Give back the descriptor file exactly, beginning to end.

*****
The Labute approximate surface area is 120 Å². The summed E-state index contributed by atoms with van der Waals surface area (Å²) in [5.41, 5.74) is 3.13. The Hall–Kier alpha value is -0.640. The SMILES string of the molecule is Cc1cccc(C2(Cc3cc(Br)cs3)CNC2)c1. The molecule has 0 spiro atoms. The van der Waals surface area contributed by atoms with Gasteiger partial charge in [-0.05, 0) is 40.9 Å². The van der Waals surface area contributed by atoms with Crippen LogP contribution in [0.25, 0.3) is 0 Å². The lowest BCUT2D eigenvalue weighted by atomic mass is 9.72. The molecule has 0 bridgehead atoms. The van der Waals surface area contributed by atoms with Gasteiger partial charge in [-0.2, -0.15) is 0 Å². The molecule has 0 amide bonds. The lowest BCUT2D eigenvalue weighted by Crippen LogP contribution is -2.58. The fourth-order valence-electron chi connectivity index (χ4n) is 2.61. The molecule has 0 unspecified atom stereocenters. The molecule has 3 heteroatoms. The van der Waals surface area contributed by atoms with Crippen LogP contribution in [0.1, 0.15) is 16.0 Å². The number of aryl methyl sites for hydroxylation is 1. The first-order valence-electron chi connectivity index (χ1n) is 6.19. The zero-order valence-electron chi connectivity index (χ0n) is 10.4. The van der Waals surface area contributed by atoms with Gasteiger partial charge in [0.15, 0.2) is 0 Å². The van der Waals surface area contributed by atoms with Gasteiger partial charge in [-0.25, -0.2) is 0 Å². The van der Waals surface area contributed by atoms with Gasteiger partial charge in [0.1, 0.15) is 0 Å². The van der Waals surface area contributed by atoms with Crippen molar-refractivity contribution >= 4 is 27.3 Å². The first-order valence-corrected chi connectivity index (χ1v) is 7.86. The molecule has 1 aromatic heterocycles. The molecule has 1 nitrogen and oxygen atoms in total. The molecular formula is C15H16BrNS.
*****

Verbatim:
The Labute approximate surface area is 120 Å². The summed E-state index contributed by atoms with van der Waals surface area (Å²) in [5.41, 5.74) is 3.13. The Hall–Kier alpha value is -0.640. The SMILES string of the molecule is Cc1cccc(C2(Cc3cc(Br)cs3)CNC2)c1. The molecule has 0 spiro atoms. The van der Waals surface area contributed by atoms with Gasteiger partial charge in [-0.05, 0) is 40.9 Å². The van der Waals surface area contributed by atoms with Crippen LogP contribution in [0.25, 0.3) is 0 Å². The lowest BCUT2D eigenvalue weighted by atomic mass is 9.72. The molecule has 0 bridgehead atoms. The van der Waals surface area contributed by atoms with Gasteiger partial charge in [-0.2, -0.15) is 0 Å². The molecule has 0 amide bonds. The lowest BCUT2D eigenvalue weighted by Crippen LogP contribution is -2.58. The fourth-order valence-electron chi connectivity index (χ4n) is 2.61. The molecule has 0 unspecified atom stereocenters. The molecule has 3 heteroatoms. The van der Waals surface area contributed by atoms with Crippen LogP contribution in [0.1, 0.15) is 16.0 Å². The number of aryl methyl sites for hydroxylation is 1. The first-order valence-electron chi connectivity index (χ1n) is 6.19. The zero-order valence-electron chi connectivity index (χ0n) is 10.4. The van der Waals surface area contributed by atoms with Gasteiger partial charge in [0.15, 0.2) is 0 Å². The van der Waals surface area contributed by atoms with Gasteiger partial charge in [-0.25, -0.2) is 0 Å². The van der Waals surface area contributed by atoms with Gasteiger partial charge in [0.1, 0.15) is 0 Å². The van der Waals surface area contributed by atoms with Crippen molar-refractivity contribution >= 4 is 27.3 Å². The first-order valence-corrected chi connectivity index (χ1v) is 7.86. The molecule has 1 aromatic heterocycles. The molecule has 1 nitrogen and oxygen atoms in total. The molecular formula is C15H16BrNS.